New programming — expanding the box

hirschhorn blog

One more thought about changing/expanding the classical repertoire, because our culture has changed, and people have new ideas about music. Have had those ideas, in fact, for quite a while. So I want to suggest that classical music people -- even those in the most mainstream classical music institutions -- should perform music that's far outside the normal notions of classical music. This is music that might be compared to installation and performance art,  work which (as I've noted before) is huge in the art world, is shown in major … [Read more...]

Programming for a new audience — things that worked

mysterium blog

So why does Lincoln Center's White Light festival matter? I mentioned it in my last new audience post, and listed next season's programs: U.S. premiere of Rian, performed by Ireland’s Fabulous Beast Dance Theatre  Virtuoso Wang Li plays jaw harps and calabash flute N.Y. premiere of choreographer Akram Khan’s Vertical Road Cameron Carpenter plays Bach on the Alice Tully Hall organ Mahler’s Das Lied von der Erde, arranged for chamber orchestra, conducted by Matthias Pintscher, and  performed by pianist Emanuel Ax, members of the New York … [Read more...]

Programming for a new audience — more examples

blindear blog

As I wrote in my last post (at greater length): I'm not saying that every moment in every classical performance has to be new and eclectic. I'd expect a wide-ranging mix. All-Schubert one night, Les Noces the next weekend, Shuffle.Play.Listen midweek, and then a student-crafted concert happening down the street. Then a Stockhausen retrospective, and then my friend Stewart Goodyear playing his Beethoven marathon, all the sonatas in a single day.  That said, here are more examples of what can be done. Of what has been done. I label some of my … [Read more...]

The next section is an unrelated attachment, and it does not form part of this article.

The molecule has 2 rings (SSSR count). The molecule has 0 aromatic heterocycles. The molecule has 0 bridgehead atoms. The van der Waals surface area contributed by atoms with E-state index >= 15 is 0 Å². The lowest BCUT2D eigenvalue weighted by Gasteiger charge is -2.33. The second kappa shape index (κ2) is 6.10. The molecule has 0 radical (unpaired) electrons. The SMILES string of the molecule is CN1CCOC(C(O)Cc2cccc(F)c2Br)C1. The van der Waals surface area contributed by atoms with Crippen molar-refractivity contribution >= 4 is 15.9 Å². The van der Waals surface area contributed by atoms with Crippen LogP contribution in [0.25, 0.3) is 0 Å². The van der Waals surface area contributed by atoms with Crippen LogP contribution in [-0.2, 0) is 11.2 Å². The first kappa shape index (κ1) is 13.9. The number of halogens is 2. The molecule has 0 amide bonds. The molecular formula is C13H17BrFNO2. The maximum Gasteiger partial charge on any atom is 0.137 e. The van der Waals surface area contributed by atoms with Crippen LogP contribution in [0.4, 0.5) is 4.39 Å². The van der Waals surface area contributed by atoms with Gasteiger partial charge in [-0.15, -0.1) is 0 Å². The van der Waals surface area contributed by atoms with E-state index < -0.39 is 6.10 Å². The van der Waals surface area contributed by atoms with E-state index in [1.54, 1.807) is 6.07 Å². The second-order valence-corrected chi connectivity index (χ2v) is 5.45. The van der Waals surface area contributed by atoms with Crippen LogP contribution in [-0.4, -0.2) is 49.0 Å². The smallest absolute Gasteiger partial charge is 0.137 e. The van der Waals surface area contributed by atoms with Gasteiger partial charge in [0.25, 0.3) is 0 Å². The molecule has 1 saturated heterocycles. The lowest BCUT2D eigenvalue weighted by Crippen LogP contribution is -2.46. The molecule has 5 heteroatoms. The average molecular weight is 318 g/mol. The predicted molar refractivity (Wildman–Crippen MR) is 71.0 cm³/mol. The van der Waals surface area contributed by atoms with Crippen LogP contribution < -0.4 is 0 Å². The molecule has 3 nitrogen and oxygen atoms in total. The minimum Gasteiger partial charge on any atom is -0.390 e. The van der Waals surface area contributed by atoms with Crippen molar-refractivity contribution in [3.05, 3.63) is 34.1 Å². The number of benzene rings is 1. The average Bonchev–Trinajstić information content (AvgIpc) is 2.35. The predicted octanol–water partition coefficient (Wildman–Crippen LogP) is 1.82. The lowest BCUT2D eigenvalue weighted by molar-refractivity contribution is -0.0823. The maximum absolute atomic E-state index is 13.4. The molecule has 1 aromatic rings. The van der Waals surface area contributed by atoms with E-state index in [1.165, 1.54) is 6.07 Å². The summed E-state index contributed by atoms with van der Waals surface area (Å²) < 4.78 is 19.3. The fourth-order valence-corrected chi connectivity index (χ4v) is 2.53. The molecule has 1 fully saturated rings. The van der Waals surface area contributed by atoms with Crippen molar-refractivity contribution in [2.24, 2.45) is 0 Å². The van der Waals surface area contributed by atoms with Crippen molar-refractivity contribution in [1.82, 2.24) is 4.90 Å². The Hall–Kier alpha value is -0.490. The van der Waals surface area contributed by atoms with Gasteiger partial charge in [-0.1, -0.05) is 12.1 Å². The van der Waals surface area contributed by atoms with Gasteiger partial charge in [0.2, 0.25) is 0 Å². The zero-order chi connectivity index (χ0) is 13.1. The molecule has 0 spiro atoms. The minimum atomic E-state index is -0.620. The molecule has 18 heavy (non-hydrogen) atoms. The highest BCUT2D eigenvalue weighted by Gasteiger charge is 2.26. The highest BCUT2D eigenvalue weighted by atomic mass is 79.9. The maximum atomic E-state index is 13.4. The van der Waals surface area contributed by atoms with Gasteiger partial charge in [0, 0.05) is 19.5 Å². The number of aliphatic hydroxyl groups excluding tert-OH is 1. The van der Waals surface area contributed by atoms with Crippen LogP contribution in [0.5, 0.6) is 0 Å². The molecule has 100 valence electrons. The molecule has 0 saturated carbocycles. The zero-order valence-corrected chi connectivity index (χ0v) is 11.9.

Programming for a new audience — Shuffle.Play.Listen

ShufflePlay blog

Shuffle.Play.Listen -- that's the title of a Matt Haimovitz/Christopher O'Riley double CD, which I should have blogged about ages ago, especially after I heard Chris and Matt play a version of it live. Among much else, it revolutionizes the cello/piano repertoire. (Here's a Spotify link  if you want to hear it.) When I heard it live (at George Mason University in Virginia), the pieces were announced as (or after) they were played, rather than being listed in order in the program. So I had no idea what the first piece was. Clearly 20th … [Read more...]

Programming for a new audience: one example

river flowing blog

And now to some specifics -- how classical music programming (repertoire) could change, in the new world we'll be in when we've found a new audience. Or, of course, how we'll need to change what we offer, to be part of the culture our new audience lives in. I'll describe a concert I saw at the University of Maryland, created by students at the National Orchestral Institute (NOI). It shows one approach. But before that, a word about Boulez and Godard, in my last post. I said Boulez, the leading advanced musician in '50s and '60s France, … [Read more...]

Boulez and Godard

contempt 3

As I said in my last post, Pierre Boulez is a poster child for a problem classical music has -- some of its most respected living composers don't have much connection to the culture of our time. Here's what I mean. The mainstream classical world -- while not programming Boulez's music very much -- still treats him as if his music is greatly important. I remember talking to a faculty member at major state university music school, who eagerly wanted to meet me because he likes my ideas. He didn't think Boulez took, in his composing, any … [Read more...]

Programming classical music for the new culture (first post)

new rep blog

So now it's time for a post about what kind of classical music a new audience might like. Which means an audience younger than the one we have now, and one that's native to our changed culture, which (as I've noted in my last few posts) classical music hasn't kept up with. We have to think about this, because the audience we have now won't be replaced by another one like it, by another audience that accepts the old view of what classical music is. Or at least there won't be another old-style audience nearly as large as the current … [Read more...]